So let’s say you’re a radio station that attracts a male audience, but when play-by-play airs on another station, BOOM – off go listeners from your station to theirs. What do you do when your fans want to hear that play-by-play and they leave your station to hear it? Well, consider this: What if they could get the play-by-play and get it from you – no rights or rights fees necessary? What if they could get the play-by-play and get it from you - no rights or rights fees necess
So which is the better strategy to monetize online radio? Featuring targeted spots built for the context and platform of online radio and the consumers who expect something relevant there? Or simulcasting the same spots you run on-air online? Well we can argue about which is better from a strategic standpoint (I certainly have made my opinion known), but we can no longer argue that there aren’t extra, unanticipated costs to simulcasting. Contrary to the wishful thinking among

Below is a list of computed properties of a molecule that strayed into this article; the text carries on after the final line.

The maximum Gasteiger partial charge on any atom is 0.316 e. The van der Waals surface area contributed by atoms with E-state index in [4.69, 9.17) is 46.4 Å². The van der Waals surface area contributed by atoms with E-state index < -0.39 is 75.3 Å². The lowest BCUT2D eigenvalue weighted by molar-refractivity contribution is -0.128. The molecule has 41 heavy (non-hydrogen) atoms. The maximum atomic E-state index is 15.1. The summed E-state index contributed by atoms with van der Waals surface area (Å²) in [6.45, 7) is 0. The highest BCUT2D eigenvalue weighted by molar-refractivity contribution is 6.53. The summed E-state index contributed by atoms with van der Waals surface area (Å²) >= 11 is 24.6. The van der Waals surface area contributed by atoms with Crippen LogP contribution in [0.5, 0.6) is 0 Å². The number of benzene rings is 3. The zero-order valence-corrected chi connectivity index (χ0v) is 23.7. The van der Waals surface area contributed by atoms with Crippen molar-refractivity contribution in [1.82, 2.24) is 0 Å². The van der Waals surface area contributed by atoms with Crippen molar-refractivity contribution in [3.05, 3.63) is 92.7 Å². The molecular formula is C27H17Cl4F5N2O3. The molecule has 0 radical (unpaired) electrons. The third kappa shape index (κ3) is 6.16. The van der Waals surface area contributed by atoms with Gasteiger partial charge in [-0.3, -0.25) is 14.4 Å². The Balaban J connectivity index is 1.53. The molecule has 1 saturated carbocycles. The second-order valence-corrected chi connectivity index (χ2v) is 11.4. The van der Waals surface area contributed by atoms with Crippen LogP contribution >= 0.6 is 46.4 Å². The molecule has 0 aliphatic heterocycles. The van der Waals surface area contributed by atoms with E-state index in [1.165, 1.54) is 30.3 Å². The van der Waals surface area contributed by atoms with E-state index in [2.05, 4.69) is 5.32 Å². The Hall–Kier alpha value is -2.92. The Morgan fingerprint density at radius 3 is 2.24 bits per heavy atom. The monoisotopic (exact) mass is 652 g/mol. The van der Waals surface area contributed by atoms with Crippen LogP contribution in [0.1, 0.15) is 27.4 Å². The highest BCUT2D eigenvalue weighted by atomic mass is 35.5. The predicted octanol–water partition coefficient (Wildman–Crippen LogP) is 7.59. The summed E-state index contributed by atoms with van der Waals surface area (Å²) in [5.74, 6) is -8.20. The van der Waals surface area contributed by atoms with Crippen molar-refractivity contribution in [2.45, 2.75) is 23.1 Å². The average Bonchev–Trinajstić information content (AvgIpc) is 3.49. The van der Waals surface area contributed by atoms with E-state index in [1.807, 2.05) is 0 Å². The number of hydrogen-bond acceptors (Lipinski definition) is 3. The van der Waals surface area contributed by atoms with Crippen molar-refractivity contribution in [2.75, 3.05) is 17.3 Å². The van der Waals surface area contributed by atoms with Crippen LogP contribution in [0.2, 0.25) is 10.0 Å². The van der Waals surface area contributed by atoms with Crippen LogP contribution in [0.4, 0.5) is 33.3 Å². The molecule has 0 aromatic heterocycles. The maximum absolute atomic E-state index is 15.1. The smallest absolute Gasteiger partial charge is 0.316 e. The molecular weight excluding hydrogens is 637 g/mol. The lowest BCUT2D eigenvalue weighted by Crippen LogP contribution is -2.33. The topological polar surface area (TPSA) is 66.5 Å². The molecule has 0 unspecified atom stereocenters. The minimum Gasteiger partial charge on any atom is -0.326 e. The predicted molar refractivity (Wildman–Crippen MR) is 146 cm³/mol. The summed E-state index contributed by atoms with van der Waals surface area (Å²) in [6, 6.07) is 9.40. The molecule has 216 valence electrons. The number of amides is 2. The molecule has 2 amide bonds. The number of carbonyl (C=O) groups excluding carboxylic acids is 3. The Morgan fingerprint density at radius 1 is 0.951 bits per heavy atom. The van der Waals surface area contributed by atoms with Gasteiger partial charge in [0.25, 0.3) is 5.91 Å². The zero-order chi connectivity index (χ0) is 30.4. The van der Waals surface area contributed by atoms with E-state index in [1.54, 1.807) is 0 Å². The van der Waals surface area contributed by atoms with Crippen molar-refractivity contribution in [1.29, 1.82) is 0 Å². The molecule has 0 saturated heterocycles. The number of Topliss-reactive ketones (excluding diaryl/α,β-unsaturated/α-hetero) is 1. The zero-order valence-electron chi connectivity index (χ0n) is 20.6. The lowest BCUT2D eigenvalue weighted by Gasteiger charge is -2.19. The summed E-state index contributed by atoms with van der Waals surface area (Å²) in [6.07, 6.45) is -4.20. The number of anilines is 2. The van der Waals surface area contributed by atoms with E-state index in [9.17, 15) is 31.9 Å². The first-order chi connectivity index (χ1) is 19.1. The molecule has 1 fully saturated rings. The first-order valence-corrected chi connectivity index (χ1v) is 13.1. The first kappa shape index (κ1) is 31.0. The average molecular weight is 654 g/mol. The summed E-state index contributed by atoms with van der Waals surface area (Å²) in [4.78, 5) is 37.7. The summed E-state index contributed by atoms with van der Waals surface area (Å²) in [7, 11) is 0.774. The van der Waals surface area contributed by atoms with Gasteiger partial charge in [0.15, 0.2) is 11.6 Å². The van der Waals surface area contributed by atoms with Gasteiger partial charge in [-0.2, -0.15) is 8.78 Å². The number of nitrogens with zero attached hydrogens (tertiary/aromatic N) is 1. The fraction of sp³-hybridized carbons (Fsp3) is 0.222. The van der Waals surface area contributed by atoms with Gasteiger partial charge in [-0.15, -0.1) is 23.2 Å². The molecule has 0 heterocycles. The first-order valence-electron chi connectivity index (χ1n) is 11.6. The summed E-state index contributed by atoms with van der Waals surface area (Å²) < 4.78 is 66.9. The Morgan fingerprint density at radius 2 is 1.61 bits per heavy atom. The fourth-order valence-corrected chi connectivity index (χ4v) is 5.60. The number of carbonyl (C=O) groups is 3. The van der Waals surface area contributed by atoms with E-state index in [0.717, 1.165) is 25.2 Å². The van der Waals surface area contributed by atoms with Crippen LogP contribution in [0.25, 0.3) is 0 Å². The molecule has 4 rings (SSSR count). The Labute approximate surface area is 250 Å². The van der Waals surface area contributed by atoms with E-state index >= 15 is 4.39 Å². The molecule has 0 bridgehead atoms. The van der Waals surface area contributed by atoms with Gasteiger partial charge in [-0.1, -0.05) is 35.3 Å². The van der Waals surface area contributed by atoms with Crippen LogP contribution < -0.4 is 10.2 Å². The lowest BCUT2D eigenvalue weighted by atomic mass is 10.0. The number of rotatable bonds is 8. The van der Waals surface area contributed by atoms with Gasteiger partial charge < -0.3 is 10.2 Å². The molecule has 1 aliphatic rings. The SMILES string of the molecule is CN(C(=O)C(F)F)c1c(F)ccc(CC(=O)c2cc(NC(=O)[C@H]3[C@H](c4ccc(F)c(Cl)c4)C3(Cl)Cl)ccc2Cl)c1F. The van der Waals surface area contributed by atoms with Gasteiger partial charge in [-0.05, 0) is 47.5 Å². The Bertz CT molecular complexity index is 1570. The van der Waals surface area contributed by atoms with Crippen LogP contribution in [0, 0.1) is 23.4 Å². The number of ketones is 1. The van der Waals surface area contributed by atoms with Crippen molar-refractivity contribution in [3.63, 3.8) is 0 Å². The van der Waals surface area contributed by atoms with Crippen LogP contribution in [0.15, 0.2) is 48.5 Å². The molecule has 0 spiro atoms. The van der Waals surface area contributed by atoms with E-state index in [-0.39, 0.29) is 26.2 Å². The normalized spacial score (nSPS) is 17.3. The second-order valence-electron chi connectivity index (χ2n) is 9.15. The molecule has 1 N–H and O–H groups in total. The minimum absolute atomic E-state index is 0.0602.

MusicFIRST really needs to have their heads examined. They’re in a tizzy because, allegedly, Pandora executives have done what executives at companies post-IPO do – cash out some shares. And since these folks own a lot of shares, that can add up to a lot of money. But what does this have to do with the central question of onerous music royalty rates and the Internet radio industry’s long-term ability to profit in the face of them? Forgive the Econ 101 lecture, MusicFIRST, bu
Every now and then I read something which is so totally off the wall it demands a thoughtful response. So it is with Bob Lefsetz’s recent screed on Pandora. Lefsetz, who is more a lightning rod than a beacon for insight, is a former music industry exec who has so many chips on his shoulder, his shoulders are virtually all-chip. WIRED described him thusly: “Blogger (and digital-era pamphleteer) Bob Lefsetz couldn’t make it in the music biz—until he started ranting about how i
And so the critically important fight over music rights fees wears on. Pandora lobbies in favor of the Internet Radio Fairness Act now before Congress so as to make not only its business but the business of every current and future company playing music online more viable (keep in mind, Pandora has yet to turn a profit thanks largely to withering and model-killing rights fees foisted on the industry by the labels). The MusicFIRST coalition (shouldn’t it be called LabelsFIRST?